Ravenna, Italy - A Hidden Jewel
By Larry Larsen
If you're into old churches and Byzantine buildings full of mosaics, then Ravenna in northeastern
Italy is the ideal destination. This quaint city is home to the richest and best preserved examples of Christian and Byzantine art in Italy, and is currently the top producer
of Italian mosaics in the
Ravenna is unassuming in the tourism world, but it is home to eight UNESCO World Heritage Sites, tons of
Roman architecture, historical and art museums and Dante's tomb. Ravenna sometimes is included on Mediterranean cruise itineraries as the drop-off point
for Bologna and San Marino, but visitors should give it a chance. The town itself is about 10 miles from the cruise port, and there is absolutely nothing within walking distance from the port, so we took the
scheduled bus shuttle (additional nominal fee) which dropped us off in a central part of town. It was also unusual that there were no local tour companies waiting at the port offering tours of the area.
Ravenna is known as the mosaic city because of the well-preserved 5th and 6th century mosaics that decorate the walls of many of its churches and monuments. Even now
, this unassuming city continues to be one of Italy's top producers and exporters of mosaics. Much of the historic tourism area is pedestrians only, making it very easy to visit
many of the interesting sites.
We picked up a free local map and found that the streets were very clearly marked, highlighting the
directions towards the more popular sites. The self-guided walking tours were divided into art and fun, shopping and
eating, and history and mosaics. Even better, many of the sites are free to enter. In our case, the round trip shuttle ticket included entrance to three of the
most popular sites.
The Basilica di St. Vitale and Mausoleum di Galla Procida is probably the most popular historic site. Entrance cost a nominal fee,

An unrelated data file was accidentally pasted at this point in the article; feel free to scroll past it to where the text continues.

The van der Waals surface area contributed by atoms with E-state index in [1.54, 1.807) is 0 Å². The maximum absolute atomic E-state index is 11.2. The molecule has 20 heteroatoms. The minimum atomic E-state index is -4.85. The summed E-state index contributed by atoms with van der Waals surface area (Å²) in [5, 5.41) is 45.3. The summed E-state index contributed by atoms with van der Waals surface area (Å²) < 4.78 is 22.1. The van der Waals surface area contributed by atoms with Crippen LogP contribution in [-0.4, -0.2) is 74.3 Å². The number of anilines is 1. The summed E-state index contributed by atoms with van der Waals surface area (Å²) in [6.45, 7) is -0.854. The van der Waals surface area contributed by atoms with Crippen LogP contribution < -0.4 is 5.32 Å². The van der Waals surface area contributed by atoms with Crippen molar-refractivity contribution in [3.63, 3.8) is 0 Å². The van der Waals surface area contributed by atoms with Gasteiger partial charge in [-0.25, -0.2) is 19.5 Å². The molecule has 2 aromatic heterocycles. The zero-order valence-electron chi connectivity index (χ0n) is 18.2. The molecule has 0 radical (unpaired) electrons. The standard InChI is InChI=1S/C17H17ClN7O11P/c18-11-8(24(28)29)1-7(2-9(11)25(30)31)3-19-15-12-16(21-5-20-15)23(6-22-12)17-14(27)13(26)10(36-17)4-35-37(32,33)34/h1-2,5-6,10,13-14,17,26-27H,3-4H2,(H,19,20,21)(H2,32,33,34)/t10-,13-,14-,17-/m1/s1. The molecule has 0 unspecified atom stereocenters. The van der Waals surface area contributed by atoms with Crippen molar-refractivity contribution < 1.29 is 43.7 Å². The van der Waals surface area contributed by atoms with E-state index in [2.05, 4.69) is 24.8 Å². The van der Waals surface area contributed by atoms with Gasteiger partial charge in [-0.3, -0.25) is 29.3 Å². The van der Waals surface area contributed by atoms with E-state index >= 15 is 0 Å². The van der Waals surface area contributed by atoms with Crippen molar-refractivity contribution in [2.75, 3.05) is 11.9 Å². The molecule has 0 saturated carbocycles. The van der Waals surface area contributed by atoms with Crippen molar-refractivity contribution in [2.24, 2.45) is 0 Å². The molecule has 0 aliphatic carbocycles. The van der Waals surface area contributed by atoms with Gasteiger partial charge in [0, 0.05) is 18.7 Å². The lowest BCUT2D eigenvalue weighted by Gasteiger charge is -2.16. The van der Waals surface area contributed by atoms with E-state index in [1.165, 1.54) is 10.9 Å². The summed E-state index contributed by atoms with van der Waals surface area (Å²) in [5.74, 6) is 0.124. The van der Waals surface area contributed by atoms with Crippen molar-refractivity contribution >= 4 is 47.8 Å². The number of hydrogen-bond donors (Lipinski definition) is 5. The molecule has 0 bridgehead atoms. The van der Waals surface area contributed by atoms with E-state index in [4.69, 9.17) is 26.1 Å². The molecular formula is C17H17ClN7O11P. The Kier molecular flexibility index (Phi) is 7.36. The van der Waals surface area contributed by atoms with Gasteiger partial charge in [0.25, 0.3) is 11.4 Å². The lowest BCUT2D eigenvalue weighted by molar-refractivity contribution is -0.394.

but even from the outside this is a most impressive building. The Basilica houses the largest display of mosaics outside of Constantinople. Every surface of the columns, walls
and ceilings inside this church is covered with mosaics depicting Christian history of the Old and New Testament. It is truly an amazing work of art.
We also visited the Domus dei Tappeti di Pietra, which was extremely interesting. It is 3 meters
below ground as newer buildings were constructed over old Roman ruins. Here, you
find the remains of a Byzantine palace with mosaic floors still very well preserved. The design and intricate patterns are amazing.
The National Museum was also enlightening. Housed in an old Benedictine Monastery, it holds archaeological collections, ancient
arms and 14th century art. The TAMO museum, formerly a 14th century church called San Nicolo, is home to perhaps the largest display of mosaic examples from the areas
surrounding Ravenna. The museum is dedicated solely to restoring and housing significant finds of this lost art. These beautifully made displays are worthwhile seeing.
All in all, we were very glad we took the time to explore a little-known destination. We came
away with a new appreciation of an old craft such as Italian mosaics and its influence in the cultural and art scene of this area of Italy.